Kentucky Equestrian Articles


Before you FIRE your Farrier...

Submitted by: Danielle Aamodt
Phone: 267-972-1491
Email Address: danielleaamodt(at)gmail
Date Added: 10/31/2014

Farriers are literally the foundation of your horses health. They have one of the most important and most mysterious jobs in the industry. It takes specific training and a lot of hands-on experience to become a good farrier. No hoof is made the same, and farriers must become problem solvers and in some cases, magicians.

Farriers also get the blame for problems that are most likely not their fault. It's too easy to search the internet for an article on hoof care and go back to the barn feeling like an expert. While it is important to educate yourself on what your farrier does, keep in mind that their knowledge and experience took years to accumulate. Its impossible to know all the important elements in a few hours of study.

But what do you do if you think your farrier is not doing the best job for your horse? Tread carefully here. You don't want to argue with someone who knows better than you do; its insulting to them and will most likely make you look like a fool!

So, here's what you do:

Ask how he / she approaches your particular horse & why they do it a certain way. Most farriers enjoy explaining their methods. Who knows- you may learn something new about your horse's confirmation.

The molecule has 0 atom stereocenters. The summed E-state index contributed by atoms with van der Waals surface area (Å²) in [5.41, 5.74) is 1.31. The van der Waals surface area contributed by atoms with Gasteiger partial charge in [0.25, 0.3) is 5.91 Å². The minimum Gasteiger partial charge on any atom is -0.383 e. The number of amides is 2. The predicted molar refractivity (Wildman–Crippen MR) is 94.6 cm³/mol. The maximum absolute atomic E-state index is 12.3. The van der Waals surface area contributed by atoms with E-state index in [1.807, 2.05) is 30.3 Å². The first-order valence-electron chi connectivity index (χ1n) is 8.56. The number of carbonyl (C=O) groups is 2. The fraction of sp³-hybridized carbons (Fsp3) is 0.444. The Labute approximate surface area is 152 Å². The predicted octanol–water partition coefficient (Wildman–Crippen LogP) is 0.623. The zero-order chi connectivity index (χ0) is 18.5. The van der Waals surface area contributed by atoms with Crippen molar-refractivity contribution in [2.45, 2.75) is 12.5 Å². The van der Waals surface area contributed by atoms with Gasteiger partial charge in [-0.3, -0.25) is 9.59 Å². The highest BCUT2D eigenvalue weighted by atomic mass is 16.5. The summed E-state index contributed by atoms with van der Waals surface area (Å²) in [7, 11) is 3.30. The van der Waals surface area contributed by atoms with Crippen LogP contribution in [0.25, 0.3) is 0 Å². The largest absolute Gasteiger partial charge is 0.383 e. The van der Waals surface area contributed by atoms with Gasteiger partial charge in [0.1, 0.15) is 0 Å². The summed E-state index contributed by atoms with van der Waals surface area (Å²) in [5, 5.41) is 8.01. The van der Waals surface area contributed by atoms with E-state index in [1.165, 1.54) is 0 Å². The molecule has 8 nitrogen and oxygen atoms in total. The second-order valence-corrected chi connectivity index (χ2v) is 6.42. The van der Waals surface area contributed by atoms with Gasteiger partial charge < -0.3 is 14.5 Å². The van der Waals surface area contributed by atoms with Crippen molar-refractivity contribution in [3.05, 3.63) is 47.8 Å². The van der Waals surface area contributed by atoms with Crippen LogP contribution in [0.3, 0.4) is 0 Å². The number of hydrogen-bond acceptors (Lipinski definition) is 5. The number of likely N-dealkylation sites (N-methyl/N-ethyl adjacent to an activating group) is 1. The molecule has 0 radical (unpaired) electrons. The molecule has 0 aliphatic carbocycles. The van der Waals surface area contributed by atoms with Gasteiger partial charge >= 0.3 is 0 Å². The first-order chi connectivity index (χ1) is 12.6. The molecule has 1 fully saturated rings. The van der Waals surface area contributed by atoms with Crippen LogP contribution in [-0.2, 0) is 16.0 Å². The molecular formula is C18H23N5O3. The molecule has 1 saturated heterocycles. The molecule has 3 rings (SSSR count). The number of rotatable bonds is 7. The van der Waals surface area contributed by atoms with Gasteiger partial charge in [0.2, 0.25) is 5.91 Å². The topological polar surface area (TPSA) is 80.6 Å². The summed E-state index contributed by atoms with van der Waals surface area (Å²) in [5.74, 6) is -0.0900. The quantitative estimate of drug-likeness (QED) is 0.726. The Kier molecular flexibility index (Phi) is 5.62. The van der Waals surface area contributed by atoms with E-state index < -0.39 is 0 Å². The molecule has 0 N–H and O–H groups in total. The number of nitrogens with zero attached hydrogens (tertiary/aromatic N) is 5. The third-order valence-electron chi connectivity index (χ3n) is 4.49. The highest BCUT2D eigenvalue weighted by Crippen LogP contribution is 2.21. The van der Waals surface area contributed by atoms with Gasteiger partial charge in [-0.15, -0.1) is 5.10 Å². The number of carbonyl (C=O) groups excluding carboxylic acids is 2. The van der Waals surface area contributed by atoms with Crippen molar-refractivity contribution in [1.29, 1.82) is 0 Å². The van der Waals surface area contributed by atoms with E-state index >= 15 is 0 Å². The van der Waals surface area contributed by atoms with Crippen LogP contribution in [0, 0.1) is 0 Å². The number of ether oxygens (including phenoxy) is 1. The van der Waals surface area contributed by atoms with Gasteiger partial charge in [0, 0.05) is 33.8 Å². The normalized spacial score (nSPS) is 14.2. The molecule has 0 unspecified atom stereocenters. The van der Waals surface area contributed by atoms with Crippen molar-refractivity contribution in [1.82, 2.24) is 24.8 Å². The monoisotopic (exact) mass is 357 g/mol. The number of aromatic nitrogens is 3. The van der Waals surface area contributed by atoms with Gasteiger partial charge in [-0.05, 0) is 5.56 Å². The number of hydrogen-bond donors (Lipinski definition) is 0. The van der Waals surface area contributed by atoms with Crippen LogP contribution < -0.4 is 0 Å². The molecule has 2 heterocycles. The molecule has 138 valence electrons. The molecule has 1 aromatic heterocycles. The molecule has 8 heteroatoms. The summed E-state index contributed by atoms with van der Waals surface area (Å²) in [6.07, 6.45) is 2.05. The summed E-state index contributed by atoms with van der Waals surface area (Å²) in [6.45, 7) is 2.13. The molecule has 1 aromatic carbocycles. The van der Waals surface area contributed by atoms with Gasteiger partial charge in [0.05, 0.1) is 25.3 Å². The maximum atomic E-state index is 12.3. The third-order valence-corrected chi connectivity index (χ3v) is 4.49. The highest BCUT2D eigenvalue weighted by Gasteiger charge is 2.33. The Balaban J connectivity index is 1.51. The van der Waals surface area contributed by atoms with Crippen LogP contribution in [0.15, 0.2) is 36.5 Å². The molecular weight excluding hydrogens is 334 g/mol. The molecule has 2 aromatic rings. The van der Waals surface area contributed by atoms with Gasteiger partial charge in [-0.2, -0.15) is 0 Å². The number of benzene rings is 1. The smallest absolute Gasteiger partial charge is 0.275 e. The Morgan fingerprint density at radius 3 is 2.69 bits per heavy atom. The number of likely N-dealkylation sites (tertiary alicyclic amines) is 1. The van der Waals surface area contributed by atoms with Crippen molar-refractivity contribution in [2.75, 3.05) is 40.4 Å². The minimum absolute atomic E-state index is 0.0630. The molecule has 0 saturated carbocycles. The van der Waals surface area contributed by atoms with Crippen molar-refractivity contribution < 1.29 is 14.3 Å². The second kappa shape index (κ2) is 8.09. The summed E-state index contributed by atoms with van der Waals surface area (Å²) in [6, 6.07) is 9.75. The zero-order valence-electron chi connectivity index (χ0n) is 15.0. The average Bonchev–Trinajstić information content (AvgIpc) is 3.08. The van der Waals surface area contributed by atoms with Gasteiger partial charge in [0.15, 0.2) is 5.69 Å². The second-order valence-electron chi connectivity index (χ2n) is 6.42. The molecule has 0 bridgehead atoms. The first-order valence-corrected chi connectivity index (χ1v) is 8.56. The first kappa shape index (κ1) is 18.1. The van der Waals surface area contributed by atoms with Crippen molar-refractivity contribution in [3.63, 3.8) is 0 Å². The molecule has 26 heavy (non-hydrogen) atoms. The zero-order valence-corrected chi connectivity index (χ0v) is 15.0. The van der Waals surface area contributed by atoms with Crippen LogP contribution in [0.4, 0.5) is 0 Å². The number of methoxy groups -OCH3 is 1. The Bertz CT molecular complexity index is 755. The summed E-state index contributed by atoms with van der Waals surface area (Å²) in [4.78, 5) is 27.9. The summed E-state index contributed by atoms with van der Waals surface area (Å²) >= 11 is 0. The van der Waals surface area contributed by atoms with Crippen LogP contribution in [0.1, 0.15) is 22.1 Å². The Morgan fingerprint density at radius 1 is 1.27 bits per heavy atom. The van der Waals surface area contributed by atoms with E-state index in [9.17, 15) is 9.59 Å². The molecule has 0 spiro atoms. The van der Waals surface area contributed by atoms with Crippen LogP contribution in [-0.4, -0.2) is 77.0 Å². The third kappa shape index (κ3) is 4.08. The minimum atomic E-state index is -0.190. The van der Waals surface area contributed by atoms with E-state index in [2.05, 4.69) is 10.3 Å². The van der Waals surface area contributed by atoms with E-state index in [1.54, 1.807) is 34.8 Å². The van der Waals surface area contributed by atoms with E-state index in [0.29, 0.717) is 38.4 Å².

If you believe your horse has a lameness issue relating to the hooves, TELL them! Even though a good farrier can see how your horse wears down their shoes, they won't know everything about your horses movement by looking at the feet. Be sure to consult with your Veterinarian about these issues as well-- many times lamenesses are not a farrier problem.

Check out their confirmation. Go back to those books and assess if that's just how your horse is or if the problem is coming from the shoeing work.

Seasons change, and weather affects the condition of your horses feet. Don't blame the farrier for the issues arising from nature; ask how you can both manage the environment together.

After you've talked to your farrier, studied your horse, and considered your own management-- if you're still concerned about the quality of your farrier's job, THEN it's time to ask for another professional opinion. You can ask your Veterinarian, if they have a good understanding of farrier work (not all will) or you can ask another farrier. Be careful who you choose, because this is a competitive industry --they might convince you of your worries just to gain a new client.

If you decide to get another farrier, be sure to TELL your farrier that you are going with someone elses services. It is bad form to drop them at the last minute or to stop answering their calls. If you are too afraid to tell your farrier why you're leaving, then I bet you haven't taken the steps above. Give them a chance to get it right before you send them packing!

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